1A: DX Entity with a 900 Year History

There are some DXCC entities, which, regardless of their position on the “most wanted” list, really get DXers’ blood pumping. The Sovereign Military Order of Malta is no doubt one of these. According to “DX Magazine,” it occupies the 79th position on the worldwide list of most wanted countries. For the American West Coast it is a “most wanted” included in the first 30 elements of the list, occupying the 44th positions in Asia and in Japan. Only in Europe is it included in the 100th position which doesnt seem to frighten European DXers, whose calls produce that unbreachable wall dampening expectations of all those hoping to obtain even just a single QSO.Why is the SMOM Country?

1A0CThe Order of Malta, defined by its more than nine hundred year history, views it’s own reality from a patient perspective with the term “millennial” at the forefront. That’s why determination is an essential element for those who want to come into contact with such an ancient and prestigious institution.

And it is precisely for this that we owe thanks to a group of people from the Roman capital with unwielding determination that SMOM was added amongst the entities admitted to the prestigious DX Century Club on 29th September, 1981 (with the QSL confirmation from January 1982).

Certainly, with all that has been done, we should thank those who have believed in this project from the beginning, having put a lot of effort in it. I make reference to this history making core of individuals composed of  Mario Gallavotti I0MGM, Mario Monaco I0MXM, Alfonso Porretta I0AMU, Tony Privitera I0IJ, Antonio Vernucci I0JX and many others I’m not able to list, but yet struggled along with in order to, despite extraordinary peculiarities, that the Order of Malta be recognized by the ARRL in the 1980s. Many months were spent studying the complicated and troubled history of the Order gave to Rome the prerogative of being the only capital city boasting three DXCC entities in its territory.

Only few people know that the 1A prefix was chosen on occasion of its first programs, to be precise, in the 1980s, following the practice of that period, according to which other “particular” entities using the prefixes of the 1AA-1ZZ group, not having been allocated by the ITU. It was, in fact, a set of prefixes left free for radio amateur activities, springing from otherwise “ambiguous” or “contested” territories. In those years, Spratly used 1S, while the operations from Minerva Reef took place using the 1M prefix. So, the Capitolian team decided to adopt 1A, which had never been used before, trying to underscore that activities were not taking place from Italian territory. From that moment, this decision was never questioned, but the suffix was debated. In those years, a 1A0A station sounded like a pirate operation. One should forget today’s callsign trends characterized by shorter and shorter contests; that’s why the two letters KM (Knight of Malta) were chosen. In that way an agreement was reached and 1A0KM made DX history.

The birth of 1A0C

1A0CThe circumstances, which actually led to the birth of the first operational station from the Sovereign Military Order of Malta, are also famous for less than fortuitous reasons. In fact, 1A0KM was born in an effort to support communications between the unities of the Order that operated in the territories shaken by the terrible 1980 earthquakes and that of the head office of Rome. To a certain extent, 1A0C was born in similar circumstances. In fact, some CISOM radio amateurs (the Order of Malta’s Italian Relief Corps) felt the need to study this aspect concerning emergency communications in depth.

A large scale project addressing this very theme had been at the ready for quite some time and, more than one year before, some radio amateur callsigns had been issued by the Grand Magistry and the Reliefs Corps, having been assigned to a number of operators. Consequently, the emergency surrounding the earthquake in Emilia completely changed the situation, showing its dramatic capability and underlining the importance of these skills in the areas in which CISOM operates every day.

An entity difficult to avtivate 

IN3ZNR @1A0CHowever, as widely known, it’s necessary to be aware of the difference between permissions and authorizations involving a station from the territory of this DXCC entity.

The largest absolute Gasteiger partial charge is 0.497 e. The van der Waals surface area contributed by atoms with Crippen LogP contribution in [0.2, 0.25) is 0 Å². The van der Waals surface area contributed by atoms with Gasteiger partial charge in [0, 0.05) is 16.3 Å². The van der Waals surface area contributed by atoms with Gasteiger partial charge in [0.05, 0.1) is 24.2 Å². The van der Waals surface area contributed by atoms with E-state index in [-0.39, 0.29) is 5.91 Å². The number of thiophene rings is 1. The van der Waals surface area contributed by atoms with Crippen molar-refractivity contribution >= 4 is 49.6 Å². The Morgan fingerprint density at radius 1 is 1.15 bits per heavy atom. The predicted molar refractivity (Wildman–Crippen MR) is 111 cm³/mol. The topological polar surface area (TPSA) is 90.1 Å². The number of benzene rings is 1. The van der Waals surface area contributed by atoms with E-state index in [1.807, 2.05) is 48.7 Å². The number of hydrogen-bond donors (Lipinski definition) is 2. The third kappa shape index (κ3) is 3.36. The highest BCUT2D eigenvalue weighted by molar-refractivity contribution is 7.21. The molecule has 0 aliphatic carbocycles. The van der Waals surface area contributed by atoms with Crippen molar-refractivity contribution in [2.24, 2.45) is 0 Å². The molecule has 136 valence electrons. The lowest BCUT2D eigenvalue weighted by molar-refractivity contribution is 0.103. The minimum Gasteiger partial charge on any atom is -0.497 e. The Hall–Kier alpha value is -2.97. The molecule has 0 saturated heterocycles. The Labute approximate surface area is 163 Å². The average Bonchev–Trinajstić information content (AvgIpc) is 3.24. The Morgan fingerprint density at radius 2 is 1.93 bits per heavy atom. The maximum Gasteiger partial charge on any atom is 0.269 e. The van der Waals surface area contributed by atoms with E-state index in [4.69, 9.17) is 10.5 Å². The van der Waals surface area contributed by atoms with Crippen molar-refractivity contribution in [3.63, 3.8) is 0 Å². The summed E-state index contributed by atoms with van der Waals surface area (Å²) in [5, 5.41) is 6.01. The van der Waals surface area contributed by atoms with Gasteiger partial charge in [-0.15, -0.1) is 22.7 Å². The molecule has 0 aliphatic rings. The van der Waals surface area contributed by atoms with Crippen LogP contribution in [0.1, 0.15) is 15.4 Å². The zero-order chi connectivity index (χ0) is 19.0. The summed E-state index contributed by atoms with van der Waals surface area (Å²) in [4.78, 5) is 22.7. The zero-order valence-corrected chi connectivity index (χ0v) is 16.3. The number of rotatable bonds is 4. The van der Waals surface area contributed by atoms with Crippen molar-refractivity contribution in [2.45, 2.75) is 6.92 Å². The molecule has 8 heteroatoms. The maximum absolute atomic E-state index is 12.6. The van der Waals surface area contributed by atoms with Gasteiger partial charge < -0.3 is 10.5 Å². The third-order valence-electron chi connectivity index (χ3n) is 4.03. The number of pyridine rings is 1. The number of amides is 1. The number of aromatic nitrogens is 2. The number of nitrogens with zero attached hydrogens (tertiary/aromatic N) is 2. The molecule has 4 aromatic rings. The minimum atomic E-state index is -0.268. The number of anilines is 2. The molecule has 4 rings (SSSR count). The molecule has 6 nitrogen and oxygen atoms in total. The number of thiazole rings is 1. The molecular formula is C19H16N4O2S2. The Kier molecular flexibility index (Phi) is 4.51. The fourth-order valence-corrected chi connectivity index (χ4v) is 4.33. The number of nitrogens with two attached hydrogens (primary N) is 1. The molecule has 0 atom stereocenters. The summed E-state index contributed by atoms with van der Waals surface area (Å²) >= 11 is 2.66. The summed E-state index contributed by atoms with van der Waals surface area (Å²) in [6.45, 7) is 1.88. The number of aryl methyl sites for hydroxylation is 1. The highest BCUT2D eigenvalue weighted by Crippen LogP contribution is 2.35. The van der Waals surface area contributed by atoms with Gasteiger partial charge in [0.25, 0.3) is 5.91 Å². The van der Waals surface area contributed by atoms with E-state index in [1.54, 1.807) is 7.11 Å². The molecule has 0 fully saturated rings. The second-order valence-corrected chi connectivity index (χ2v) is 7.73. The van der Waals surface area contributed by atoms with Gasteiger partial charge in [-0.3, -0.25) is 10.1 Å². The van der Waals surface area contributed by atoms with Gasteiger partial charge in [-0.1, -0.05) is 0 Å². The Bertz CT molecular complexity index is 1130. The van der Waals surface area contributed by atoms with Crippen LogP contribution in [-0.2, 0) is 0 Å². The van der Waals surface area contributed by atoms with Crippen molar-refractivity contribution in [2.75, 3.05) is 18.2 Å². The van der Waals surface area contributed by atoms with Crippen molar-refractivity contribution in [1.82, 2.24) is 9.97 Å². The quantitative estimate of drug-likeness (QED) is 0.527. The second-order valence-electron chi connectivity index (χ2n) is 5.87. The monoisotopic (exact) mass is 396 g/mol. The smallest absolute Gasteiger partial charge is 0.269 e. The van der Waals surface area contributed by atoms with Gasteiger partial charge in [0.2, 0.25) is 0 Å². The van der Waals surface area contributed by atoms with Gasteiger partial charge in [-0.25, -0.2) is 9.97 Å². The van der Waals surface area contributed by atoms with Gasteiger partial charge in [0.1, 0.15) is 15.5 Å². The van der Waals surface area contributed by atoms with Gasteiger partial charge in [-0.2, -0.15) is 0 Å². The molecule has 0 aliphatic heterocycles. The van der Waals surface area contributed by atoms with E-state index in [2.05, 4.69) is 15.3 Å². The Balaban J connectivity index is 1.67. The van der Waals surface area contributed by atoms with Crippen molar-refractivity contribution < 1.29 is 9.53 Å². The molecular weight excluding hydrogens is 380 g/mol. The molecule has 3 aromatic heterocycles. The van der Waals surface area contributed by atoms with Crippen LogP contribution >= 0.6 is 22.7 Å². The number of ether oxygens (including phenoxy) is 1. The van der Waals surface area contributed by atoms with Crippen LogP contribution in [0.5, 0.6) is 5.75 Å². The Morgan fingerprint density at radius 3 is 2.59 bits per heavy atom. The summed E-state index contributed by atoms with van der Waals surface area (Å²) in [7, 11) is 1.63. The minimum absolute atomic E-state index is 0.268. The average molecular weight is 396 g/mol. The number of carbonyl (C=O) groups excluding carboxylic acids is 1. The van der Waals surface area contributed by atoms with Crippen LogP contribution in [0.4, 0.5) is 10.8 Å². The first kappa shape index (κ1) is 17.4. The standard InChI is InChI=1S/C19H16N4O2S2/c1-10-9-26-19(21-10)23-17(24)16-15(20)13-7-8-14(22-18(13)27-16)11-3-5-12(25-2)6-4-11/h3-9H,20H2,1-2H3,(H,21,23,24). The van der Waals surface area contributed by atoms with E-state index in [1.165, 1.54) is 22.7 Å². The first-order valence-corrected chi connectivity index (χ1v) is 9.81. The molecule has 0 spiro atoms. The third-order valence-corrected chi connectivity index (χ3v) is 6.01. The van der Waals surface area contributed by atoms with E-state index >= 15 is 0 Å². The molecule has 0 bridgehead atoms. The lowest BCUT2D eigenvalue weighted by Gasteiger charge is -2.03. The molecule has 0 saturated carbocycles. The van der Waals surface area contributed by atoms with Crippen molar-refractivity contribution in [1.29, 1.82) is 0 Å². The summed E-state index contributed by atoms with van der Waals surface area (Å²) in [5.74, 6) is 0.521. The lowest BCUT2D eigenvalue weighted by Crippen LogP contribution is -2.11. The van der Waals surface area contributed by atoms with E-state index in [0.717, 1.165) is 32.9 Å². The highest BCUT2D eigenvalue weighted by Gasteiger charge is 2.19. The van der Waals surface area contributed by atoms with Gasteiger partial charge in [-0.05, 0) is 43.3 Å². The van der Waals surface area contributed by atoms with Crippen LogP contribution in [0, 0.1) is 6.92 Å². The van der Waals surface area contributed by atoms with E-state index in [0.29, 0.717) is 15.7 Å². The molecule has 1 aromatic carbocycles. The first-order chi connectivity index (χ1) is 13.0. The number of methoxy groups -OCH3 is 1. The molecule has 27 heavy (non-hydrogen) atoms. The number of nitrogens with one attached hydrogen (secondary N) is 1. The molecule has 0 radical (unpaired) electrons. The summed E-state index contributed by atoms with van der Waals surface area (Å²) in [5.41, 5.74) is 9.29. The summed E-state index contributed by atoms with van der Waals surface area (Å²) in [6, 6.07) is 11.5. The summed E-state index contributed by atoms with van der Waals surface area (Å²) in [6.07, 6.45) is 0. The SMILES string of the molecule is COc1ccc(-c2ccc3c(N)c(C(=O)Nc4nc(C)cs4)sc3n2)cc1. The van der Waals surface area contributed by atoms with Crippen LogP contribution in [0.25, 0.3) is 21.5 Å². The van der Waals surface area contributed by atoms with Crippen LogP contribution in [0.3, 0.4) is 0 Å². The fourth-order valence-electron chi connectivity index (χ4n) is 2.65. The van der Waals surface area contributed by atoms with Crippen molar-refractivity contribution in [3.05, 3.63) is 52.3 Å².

Permissions allowing for the setting up of an amateur station are granted in small numbers and always during times of the year when diplomatic and service activities allow for such. These are usually short periods and they often do not coincide with the best band openings, where it’s necessary to manage various stations working simultaneously in an area only 100 meters long and 70 meters wide.

1A0CThe way which angles, paths, radials, allotted space and proper guying have to be analysed has to be much more similar to a “Tetris” field than to a “field day.”  Everything has to perfectly fit into an area where many compromises become necessary, compromising performance and antenna dimensions. Eventually, some choices have to be made and something has to give.  This year, this meant knowing full well that we wouldn’t be working on 160 meters.

Moreover, difficulties concerning equipment are not the only ones that those operating from 1A have to face. Rome, as all big cities, is characterized by a quite high noise level. Actually, the desire is to obtain the best possible outcome regarding any kind of noise. But, regardless of all these challenges, the excitement felt when transmitting from that small patch of real estate in the heart of a big city, is unique.

41.000 QSO in 4 days 

From the outside, it is almost impossible to judge an expedition in light of all the factors. Certainly from an insider’s point of view, a team knows if the group dynamics have been successful and whether the expected goals have been achieved or not. I think 41000 QSOs in such a short time can place this operation among the greatest successes of the thirty year history of the prefix. Preliminary efforts leading us to this event can be defined as long and tiring. From the very first moment we knew we wouldn’t be able to do all that needed to be done. That’s why we decided to invest all our energy towards two particular areas of the world: the USA (in particular the West Coast) and Japan. Moreover, these are the areas with the highest OM density and with the greatest number of those looking for a QSO with an Order of Malta station. Propagation, even if a better solar cycle than during the activities of 2007, gave us two powerful “flares,” which reduced considerably the likelihood of DX during two out of the four on air periods. To be honest, I think with America, it would have been hard to do better, but the result could have been better towards Asia. Unfortunately, in that direction physical obstacles on-site were numerous and signals coming from Japan were faint and difficult to process (because of huge pile-ups). Maybe the situation could have been improved by having a Japanese operator on the team. He or she would have been able to speed up contacts on SSB, using his or her mother tongue. Unfortunately, we were not able to recruit a Japanese colleague in time for the  activation.